Hypnotic HD Timelapse Shows Cloud Formation And Dissipation

by • June 6, 2011 • Me, Nature, PhotographyComments (0)2362

I’ve always had an obsession with clouds for as long as I can remember.  When I was around 6 or 7 I can remember falling in love with a storybook that told the tale of a far away place where the puffy white clouds hovered just above your head and were the main food source for the kingdom.  Of course, over time the clouds began to dwindle because too many people were eating too much of them.  The author described the taste and texture of the puffy clouds in such elaborate detail that ever since I’ve always wondered what they would taste like (unfortunately they probably taste as mundane as fog).  Then when I hit the double digits, my obsession turned to flying. I began having my first recurring dream of being in the backyard of my family home and if I stood up straight with my arms pointed straight down and squeezed them tightly enough I could generate enough power to lift myself off the ground.  I remember it took every last bit of energy in me, and my body began to vibrate with all the force I was pumping out, but eventually I would hover comfortably at the same height as the chimney.  Then I would catch my breath, regain my energy, and point my hands straight up to the clouds and use up my last reservoirs of energy to slowly push myself up towards the clouds. It only took about ten seconds to reach a good speed, but the acceleration was so fast that in no time at all I was whipping through the clouds like a dolphin at sea.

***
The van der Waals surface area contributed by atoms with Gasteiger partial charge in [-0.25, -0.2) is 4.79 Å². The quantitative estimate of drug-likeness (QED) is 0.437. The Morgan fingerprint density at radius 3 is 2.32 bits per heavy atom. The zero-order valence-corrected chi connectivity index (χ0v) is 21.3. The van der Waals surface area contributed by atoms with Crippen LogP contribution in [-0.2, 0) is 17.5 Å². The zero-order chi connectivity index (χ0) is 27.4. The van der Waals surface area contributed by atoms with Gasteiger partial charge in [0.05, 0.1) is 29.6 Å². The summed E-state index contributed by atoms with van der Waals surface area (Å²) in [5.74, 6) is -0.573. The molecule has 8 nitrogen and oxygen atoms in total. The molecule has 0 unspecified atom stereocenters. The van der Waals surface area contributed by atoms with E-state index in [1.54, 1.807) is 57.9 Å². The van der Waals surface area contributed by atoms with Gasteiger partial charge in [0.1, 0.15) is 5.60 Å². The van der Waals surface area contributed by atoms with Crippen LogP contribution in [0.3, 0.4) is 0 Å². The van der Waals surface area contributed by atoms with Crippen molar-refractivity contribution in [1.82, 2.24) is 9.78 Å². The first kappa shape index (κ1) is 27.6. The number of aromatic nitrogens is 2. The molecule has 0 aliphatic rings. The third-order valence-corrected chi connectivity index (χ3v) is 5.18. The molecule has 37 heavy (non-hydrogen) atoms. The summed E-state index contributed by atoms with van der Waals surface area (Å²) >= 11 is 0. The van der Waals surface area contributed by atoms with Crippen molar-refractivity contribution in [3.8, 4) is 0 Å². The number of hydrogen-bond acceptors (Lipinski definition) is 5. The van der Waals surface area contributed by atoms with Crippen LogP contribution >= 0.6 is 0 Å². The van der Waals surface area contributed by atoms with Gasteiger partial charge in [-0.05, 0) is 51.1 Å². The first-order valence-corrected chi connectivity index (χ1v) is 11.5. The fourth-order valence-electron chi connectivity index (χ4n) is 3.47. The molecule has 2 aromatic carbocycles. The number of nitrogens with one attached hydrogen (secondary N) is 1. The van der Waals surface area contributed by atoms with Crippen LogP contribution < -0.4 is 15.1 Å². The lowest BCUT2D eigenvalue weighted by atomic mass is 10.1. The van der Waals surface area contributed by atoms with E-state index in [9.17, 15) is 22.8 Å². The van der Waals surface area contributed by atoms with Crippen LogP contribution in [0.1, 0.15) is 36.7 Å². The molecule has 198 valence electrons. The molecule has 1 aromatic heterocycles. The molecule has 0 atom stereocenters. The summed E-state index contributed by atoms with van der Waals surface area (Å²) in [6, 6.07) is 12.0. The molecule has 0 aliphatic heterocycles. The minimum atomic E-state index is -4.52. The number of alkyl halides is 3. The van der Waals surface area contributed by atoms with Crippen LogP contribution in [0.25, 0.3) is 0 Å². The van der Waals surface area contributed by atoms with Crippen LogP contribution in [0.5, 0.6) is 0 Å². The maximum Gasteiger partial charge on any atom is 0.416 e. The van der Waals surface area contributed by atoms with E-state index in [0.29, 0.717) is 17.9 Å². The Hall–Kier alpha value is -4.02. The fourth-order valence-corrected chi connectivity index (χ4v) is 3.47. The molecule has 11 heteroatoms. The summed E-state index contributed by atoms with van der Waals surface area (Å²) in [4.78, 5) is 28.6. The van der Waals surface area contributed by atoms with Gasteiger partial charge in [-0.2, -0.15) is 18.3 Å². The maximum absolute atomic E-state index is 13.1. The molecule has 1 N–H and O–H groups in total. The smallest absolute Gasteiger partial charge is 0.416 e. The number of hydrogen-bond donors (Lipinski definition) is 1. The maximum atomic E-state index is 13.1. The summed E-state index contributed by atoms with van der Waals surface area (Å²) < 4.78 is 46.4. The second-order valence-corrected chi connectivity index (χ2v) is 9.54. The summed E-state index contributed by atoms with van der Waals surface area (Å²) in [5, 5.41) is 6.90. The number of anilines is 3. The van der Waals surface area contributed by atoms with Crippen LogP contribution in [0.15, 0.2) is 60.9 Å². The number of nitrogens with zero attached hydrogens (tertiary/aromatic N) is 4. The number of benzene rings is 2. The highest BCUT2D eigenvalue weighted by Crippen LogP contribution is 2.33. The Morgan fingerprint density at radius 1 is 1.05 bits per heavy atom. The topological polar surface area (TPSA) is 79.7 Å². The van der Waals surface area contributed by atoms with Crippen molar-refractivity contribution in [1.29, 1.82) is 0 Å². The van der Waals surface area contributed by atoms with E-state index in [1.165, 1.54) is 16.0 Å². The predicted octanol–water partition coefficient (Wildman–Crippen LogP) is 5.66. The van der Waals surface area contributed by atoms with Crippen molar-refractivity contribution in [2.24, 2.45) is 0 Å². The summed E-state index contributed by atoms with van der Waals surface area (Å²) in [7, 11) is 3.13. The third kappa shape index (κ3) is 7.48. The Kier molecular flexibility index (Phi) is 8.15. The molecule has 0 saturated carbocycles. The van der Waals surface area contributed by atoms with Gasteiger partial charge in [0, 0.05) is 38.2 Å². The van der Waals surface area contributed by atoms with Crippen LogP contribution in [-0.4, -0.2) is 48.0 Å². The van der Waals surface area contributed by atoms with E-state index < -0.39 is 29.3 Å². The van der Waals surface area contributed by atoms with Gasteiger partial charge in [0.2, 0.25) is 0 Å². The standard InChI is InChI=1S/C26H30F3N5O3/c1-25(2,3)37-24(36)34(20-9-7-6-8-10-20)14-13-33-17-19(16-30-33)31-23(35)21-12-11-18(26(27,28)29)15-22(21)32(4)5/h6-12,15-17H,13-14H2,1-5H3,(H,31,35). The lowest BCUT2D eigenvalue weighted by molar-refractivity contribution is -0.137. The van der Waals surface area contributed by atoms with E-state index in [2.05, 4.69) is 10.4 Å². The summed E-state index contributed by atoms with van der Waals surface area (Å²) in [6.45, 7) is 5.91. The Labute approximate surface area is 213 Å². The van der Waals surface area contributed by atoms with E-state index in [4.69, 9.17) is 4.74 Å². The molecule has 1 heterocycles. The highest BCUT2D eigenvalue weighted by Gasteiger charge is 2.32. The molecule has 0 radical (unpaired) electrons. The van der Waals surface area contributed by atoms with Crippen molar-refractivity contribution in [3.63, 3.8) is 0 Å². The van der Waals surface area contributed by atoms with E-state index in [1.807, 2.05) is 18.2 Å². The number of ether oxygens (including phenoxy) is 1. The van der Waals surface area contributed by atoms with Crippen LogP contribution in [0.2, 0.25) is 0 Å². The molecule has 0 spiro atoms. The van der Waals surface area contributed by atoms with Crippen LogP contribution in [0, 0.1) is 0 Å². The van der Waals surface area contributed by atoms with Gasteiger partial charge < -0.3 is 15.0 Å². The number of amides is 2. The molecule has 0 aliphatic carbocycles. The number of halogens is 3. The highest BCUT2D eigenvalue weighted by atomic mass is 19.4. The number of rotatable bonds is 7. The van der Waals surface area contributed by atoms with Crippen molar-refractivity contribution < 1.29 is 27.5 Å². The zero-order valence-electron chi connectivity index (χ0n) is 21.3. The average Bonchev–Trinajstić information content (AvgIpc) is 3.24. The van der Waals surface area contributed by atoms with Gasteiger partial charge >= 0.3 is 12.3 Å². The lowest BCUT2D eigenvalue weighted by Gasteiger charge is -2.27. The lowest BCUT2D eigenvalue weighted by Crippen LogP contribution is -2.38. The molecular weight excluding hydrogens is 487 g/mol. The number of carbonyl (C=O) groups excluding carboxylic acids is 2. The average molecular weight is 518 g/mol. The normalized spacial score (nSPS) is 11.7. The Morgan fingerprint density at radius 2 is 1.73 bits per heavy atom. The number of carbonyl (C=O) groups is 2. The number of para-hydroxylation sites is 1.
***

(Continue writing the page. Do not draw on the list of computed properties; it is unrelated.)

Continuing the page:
Clouds generally form when rising air is cooled to its dew point, the temperature at which the air becomes saturated. Water vapor normally begins to condense on condensation nuclei such as dust, ice, and salt in order to form clouds (condensation at surface level results in the formation of fog). There are several types of clouds and to learn more about the varying types you can CLICK HERE.  In the following timelapse HD video shot by Murray Fredericks, the viewer is given a truly great understanding of how these wonders of nature are formed.  This timelapse assembly is part of the Hector Thunderstorm Project being produced in northern Australia. The first exhibition of stills from the project are on exhibition in Melbourne at Arc 1 Gallery from the May 24 until June 18, so if you’re in the area you should definitely check it out before it’s over.

To see Murray’s incredible photographs you should definitely visit his website at MurrayFredericks.com.au, as well as his Vimeo page.

Source: Kottke

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